Reading the UP result
The Samajwadi Partys victory in Uttar Pradesh has been generally welcomed in the Urdu press. The daily Inquilab,published from Mumbai,Delhi,Lucknow,Kanpur and Bareilly,writes on March 11: Every Muslim firmly believes that the government to be formed under Akhilesh Yadav will put an end to the injustices meted out to minorities. After the SP assuming power,UP Muslims have begun to feel that they do not have to live in the shadow of fear… that Akhilesh Yadav will not become a part of the global conspiracy that sends young Muslims to jails under false allegations of terrorism.
In an editorial on March 13,the paper writes: Along with the correct decision not to take D.P. Yadav,it was the partys strategy to make Akhilesh Yadav and not Mulayam Singh declare the commitment to keeping goonda elements out. The partys effort to change its image was behind Akhileshs emergence as the new face of the campaign,without any (public) claim or assertion to this effect.
Rashtriya Sahara,in a cautious analysis on March 10,writes: If the SP victory is a result of their new political consciousness,the Muslims of UP do indeed deserve praise and congratulations. But one has to stop and think. Did the Muslims give such massive support to the SP under some conditions or it was unconditional? … If the Muslims of UP put their faith in the election manifesto promises,it certainly cannot be seen as the awakening of their political consciousness,as no party looks back at its manifesto after coming to power.
Delhi-based daily Jadeed Khabar writes (March 12): If Mulayam Singh wants to play a leading role in national politics,he will have to act with far-sightedness and strategy. He will also have to shoulder the responsibility of properly governing UP because Akhilesh,despite his popular appeal,has no experience of governance. The paper also expresses concern about the reports of lawlessness coming from the state.
Dont blame NGOs
Commenting on the PMs controversial remarks on American interests,via NGOs,driving the agitations against nuclear power plants and biotechnology in food,Hyderabads leading daily,Munsif,writes in a February 29 editorial: It is not that protests against the hazards in nuclear reactors are being held in India alone. Such protests have also been seen in other countries. Putting the NGOs opposing these plants in the dock,rather than credibly addressing suspicion of nuclear hazards,is no solution.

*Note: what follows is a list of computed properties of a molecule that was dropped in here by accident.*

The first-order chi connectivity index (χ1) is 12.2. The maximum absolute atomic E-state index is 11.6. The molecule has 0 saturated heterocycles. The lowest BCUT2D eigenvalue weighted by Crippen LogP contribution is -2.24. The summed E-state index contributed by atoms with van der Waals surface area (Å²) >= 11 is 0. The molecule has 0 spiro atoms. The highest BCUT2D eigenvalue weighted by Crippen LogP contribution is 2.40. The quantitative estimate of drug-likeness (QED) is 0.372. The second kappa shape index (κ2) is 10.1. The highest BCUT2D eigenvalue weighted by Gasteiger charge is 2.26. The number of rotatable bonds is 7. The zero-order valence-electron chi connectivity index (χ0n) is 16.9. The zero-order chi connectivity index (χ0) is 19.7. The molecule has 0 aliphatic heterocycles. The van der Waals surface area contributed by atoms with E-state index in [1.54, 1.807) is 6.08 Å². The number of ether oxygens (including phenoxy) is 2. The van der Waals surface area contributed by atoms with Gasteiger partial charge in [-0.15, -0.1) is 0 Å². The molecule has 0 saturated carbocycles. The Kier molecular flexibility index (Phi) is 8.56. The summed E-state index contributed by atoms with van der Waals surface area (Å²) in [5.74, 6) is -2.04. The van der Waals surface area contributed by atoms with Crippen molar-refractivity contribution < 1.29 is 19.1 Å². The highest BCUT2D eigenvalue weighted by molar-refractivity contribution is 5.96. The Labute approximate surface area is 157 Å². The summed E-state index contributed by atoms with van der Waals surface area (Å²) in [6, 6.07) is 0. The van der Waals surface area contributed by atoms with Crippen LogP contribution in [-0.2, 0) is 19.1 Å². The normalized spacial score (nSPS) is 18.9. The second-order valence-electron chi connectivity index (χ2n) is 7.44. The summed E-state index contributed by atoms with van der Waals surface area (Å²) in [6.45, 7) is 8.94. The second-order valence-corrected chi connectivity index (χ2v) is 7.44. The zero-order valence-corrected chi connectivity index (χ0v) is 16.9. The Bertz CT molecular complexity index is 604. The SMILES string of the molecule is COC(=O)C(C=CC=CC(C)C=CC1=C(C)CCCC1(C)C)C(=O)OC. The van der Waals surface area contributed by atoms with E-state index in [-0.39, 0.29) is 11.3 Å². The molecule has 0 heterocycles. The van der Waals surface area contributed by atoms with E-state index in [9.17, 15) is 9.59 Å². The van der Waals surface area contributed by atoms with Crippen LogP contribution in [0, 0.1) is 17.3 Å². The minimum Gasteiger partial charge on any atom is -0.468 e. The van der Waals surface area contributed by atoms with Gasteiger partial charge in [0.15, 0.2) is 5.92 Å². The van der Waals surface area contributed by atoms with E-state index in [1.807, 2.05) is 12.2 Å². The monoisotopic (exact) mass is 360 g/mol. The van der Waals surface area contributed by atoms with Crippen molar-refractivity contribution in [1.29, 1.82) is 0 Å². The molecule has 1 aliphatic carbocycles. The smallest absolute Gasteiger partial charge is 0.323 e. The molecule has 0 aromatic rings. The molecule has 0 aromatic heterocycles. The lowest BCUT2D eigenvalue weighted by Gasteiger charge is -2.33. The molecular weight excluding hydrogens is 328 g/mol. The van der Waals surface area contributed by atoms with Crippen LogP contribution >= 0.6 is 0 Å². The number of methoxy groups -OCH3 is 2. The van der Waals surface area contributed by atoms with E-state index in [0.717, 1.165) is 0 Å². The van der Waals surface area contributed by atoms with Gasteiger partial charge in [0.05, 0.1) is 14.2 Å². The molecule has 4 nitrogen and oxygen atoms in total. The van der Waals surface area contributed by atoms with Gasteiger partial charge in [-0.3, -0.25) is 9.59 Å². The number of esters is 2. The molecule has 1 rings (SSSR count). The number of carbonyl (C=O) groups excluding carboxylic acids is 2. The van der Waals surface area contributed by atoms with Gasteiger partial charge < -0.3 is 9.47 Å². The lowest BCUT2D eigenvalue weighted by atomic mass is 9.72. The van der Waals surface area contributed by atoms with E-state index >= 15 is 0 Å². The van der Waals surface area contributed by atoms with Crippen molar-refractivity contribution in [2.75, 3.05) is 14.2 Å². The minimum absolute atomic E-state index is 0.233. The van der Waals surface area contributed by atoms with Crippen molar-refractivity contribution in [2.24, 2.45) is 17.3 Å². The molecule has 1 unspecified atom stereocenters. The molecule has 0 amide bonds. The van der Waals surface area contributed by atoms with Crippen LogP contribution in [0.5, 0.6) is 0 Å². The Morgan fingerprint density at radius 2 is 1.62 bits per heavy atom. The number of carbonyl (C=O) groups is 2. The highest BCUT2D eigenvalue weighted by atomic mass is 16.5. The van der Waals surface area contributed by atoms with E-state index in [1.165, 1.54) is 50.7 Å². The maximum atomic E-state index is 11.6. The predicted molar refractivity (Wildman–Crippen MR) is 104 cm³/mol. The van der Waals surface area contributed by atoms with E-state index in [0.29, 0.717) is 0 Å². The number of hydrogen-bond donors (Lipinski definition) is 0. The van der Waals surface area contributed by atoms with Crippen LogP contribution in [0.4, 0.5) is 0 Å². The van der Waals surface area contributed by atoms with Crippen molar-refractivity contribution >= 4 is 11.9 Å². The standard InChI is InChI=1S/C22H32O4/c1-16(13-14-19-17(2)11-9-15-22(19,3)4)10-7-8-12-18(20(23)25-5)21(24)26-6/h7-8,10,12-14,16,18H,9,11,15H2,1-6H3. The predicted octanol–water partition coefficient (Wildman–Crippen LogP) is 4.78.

On the Jaitapur protests,Rashtriya Sahara writes in its editorial on March 3: Those opposing the Jaitapur plant were not just illiterate or half-educated fishermen and farmers; many highly educated persons were also with them. All over the world,such campaigns include locals as well as foreigners and NGOs for whom preservation of life and the environment are more important than development. Now,when globalisation is favoured everywhere,it appears odd that when talk of national and foreign factors is brought up to talk of vested interests.
Most papers have reported the protests against the arrest of freelance journalist Mohammad Ahmad Kazmi for his alleged role in the bombing of an Israeli diplomats car last month. But very few have written an editorial yet.
Inquilabs editor writes,in a signed column on March 10: The manner in which Kazmis arrest has been reported in Israeli newspapers gives the impression that he had been marked by Israeli intelligence agencies for some time now. Israel has long felt that it is necessary to silence the Urdu press so that the Indian government can be fully brought into the Israeli camp. So far,Israel has not been able to compel the Indian government to break its relations with Iran. That is why newer conspiracies are being hatched…
The paper adds: The mention of a journalists name in the Delhi blast has caused concern,and it is being asked whether this is a conspiracy to muzzle Urdu journalists; if this arrest is part of the global conspiracy to threaten journalists writing against Israel.
No helmet,no namaz
According to a report (March 1) in the daily Siasat,published from Hyderabad and Bangalore,there is a mosque in the city where entry without wearing a helmet is prohibited. Situated in a military area,the 400-year-old Jama Masjid Qutab Shahi Military Area First Lancer (as it is known) is very well maintained and namaz is offered regularly. It has a stock of 300 helmets for use by those without a helmet on Fridays,when there is a vast congregation. The newspaper report says that the helmet is necessary for two-wheeler riders entering the area,as part of military discipline. But why it is compulsory for those not using a two-wheeler is not made clear by the report.